Day-to-day experiences with bug futures
29 December 2019
In theory and in the lab, futures contracts are a proposed way to make the missing connection between open source and markets. Has everyone read "A market for trading software issues" in the Journal of Cybersecurity?? Here's a figure from Marktplatz zur Koordinierung und Finanzierung von Open Source Software:
The next interesting question is: how do futures work in a real project? Are bug futures just high-tech piecework? This is my subjective notes on participating in a small project using futures. (We got in the habit of using FIXED and UNFIXED, all-caps, for the two sides.) It feels like we're on to something, that the market is adding some information sharing and coordination power that's not available in the bug tracker alone. I'm looking forward to using markets in more projects in the future.
Habits: I did get into the habit of quickly selecting what to work on based on my FIXED positions. I think I'm more of a loss avoider than a profit maximizer, and I probably passed up some chances to buy into something I could have finished faster, and just take a loss when an issue where I held FIXED ended up being unfixed on the maturity date. Something to try in the future: I might be more willing to try to resell my FIXED positions at a loss if the project had more traders.
Pricing: As a project contributor, I tended to use price as a signal of my confidence in being able to get something to work. For an issue with a good description and (imho) a straightforward fix, I would offer to buy a large quantity of FIXED at a higher price, which means putting more of my own tokens at risk. This should help other participants judge the likelihood of completion of particular tasks by particular dates. The actual prices in the live, small, market ended up being quite a bit higher then the examples in the paper.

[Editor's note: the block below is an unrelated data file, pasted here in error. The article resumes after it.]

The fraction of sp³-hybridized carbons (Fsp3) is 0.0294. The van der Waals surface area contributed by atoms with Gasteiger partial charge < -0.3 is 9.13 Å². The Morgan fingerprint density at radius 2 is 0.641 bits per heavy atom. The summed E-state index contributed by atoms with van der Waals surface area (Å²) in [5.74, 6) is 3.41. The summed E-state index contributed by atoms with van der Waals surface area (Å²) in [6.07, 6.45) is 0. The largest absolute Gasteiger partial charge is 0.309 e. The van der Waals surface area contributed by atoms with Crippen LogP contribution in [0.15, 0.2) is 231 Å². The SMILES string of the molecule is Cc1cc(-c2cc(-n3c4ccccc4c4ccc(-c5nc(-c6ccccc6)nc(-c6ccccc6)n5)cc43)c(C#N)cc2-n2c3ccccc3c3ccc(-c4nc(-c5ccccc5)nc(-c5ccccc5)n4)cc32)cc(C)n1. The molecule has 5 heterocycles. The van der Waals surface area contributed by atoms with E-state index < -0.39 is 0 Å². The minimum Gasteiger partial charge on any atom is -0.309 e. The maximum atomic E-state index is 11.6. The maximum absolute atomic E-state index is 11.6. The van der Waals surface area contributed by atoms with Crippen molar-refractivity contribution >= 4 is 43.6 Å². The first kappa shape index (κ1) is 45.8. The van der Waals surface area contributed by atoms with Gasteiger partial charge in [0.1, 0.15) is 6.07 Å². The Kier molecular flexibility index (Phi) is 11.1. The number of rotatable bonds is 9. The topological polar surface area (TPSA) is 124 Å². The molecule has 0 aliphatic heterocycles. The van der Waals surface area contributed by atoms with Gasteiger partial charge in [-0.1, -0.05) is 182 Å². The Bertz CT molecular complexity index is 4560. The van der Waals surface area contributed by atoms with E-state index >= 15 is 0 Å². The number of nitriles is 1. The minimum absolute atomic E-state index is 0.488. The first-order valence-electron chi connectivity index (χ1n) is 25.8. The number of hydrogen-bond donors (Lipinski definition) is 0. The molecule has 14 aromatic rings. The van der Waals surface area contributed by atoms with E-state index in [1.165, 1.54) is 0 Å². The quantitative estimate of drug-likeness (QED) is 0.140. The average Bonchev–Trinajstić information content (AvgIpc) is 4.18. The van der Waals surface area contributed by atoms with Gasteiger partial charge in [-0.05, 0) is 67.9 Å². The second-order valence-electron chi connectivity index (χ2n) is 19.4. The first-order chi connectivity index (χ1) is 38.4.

I did end up offering extremely low prices for less well specified issues. This was, I think, a useful signal for the people requesting the features. The better specified the issue, the more likely to get a reasonable offer. I don't know how this would be different in a project with more random wishlist bugs. There might be a trading opportunity for people willing to hold FIXED through the process of clarifying a feature request.
Maturities: I think a sensible "portfolio" view is important, and would like to experiment with better ones. As a random part-time contributor it was important to me never to build up too big of a workload for a particular maturity date. I did find myself making offers on an existing issue that didn't match an UNFIXED offer from a user, because I wanted a later maturity date. Offering a low price and a far-off maturity date was the best way to signal that either this issue is not comprehensible enough for me to fix, or it's too much for a single issue and needs to be split up.
I would like to see more live data on whether feature requesters try to buy UNFIXED positions on contracts with less crowded maturity dates (dates when fewer other contracts mature) to have a better chance of getting attention.
More from the bug futures series
Mostly programming, market design and incentivization material this time.